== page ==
Leading article: Strategic self-interest

Share
Related Topics

With spectacularly poor timing, senior officers of the Army and Royal Navy have chosen the week in which the 70th anniversary of the Battle of Britain is commemorated to suggest that the Royal Air Force should be abolished.

The backroom whispering is distasteful and dishonourable, not merely because of the extraordinary valour, self-sacrifice and commitment displayed by that handful of pilots of whom Winston Churchill declared that "never was so much owed, by so many, to so few".

A new strategic defence review is imminent, and no options should be closed off in advance of these discussions. There are a range of radical possibilities which must be considered, including whether or not to maintain Britain's expensive Trident nuclear deterrent programme. These decisions represent the very definition of the national interest and must be made with proper reflection.

Cost-cutting – so central to the Coalition Government's programme – will be an important determinant, not least because the Ministry of Defence regularly overspends its budget. But the changing nature of the world in which we live and the threats our nation may face in the future must be the primary criteria. For leading military figures to be positioning their services in this way ahead of such a major rethink smacks of self-interest.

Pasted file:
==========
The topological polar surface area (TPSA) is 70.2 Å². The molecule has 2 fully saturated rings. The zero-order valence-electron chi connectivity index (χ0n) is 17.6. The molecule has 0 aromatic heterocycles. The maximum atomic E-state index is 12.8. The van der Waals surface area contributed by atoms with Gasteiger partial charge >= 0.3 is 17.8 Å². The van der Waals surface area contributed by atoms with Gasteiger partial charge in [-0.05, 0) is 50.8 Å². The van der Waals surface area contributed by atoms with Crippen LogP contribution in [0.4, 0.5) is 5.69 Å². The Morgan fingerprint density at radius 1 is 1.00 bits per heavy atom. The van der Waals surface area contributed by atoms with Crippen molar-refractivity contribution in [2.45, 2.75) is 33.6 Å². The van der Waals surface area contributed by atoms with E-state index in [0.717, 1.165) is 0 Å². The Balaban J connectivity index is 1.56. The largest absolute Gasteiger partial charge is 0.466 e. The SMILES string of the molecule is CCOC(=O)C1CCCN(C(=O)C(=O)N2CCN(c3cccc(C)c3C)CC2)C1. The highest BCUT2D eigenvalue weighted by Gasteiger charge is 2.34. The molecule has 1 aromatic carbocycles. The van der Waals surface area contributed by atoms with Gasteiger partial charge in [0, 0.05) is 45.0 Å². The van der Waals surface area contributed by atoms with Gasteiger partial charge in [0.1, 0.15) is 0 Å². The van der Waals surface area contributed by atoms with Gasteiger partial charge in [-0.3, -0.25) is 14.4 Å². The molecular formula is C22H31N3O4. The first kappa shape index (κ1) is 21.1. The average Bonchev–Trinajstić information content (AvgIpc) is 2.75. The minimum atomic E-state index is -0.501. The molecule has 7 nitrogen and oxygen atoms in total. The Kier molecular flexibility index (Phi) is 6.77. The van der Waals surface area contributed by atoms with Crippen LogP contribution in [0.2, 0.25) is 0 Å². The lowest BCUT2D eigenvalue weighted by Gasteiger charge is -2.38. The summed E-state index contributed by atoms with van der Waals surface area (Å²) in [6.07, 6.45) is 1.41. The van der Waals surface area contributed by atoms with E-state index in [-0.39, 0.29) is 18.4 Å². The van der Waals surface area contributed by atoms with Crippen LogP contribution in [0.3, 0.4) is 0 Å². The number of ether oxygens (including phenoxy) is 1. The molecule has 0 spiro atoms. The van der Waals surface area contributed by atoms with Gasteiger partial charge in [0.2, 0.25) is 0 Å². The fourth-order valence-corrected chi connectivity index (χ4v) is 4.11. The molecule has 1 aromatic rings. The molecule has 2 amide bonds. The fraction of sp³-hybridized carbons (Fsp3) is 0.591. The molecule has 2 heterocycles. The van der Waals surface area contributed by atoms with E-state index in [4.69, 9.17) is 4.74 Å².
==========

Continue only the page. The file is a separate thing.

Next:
On the face of it, the suggestion that the RAF's tasks could be divided, with the lift and delivery components going to the Army and the strike capability to the Navy makes sense. But there might be all manner of hidden costs in terms of training and equipment. Even if long-term savings could be produced, these might only be achieved by incurring significant additional expenditure at a time when the public purse is under unprecedented pressure. It is important to guard against the assumption that a conventional attack on the UK homeland is no longer conceivable because our potential enemies do not have the reach. The truism that generals are always preparing for the last war rather than the next one should be borne in mind.

Times of plenty, rather than those of austerity, are more suited to radical restructuring exercises. The Defence Secretary, Liam Fox, should be banging the heads of the top brass together and ordering them to scrutinise their own budgets, instead of seeking to protect them at the expense of someone else's.

React Now

Latest stories from i100
iJobs Job Widget
iJobs General

SThree: Trainee Recruitment Consultant - Dublin

£13676.46 - £16411.61 per annum + OTE: SThree: SThree Trainee Recruitment Cons...

Ashdown Group: Marketing or Business Graduate Opportunity - Norwich - £22,000

£18000 - £22000 per annum + training: Ashdown Group: Business and Marketing Gr...

SThree: Trainee Recruitment Consultant

£20000 - £25000 per annum + Commission: SThree: Are you great at building rela...

Ashdown Group: Database Analyst - Birmingham - £22,000 plus benefits

£20000 - £22000 per annum + excellent benefits: Ashdown Group: Application Sup...

Day In a Page

Read Next
Labour leader Ed Miliband unveils Labour's pledges carved into a stone plinth in Hastings  

Election 2015: Smash the two-party system! Smash the voting system!

Armando Iannucci
Tactical voting is a necessary evil of the current first-past-the-post system, where voters vote against what they do not want rather than in favour of what they do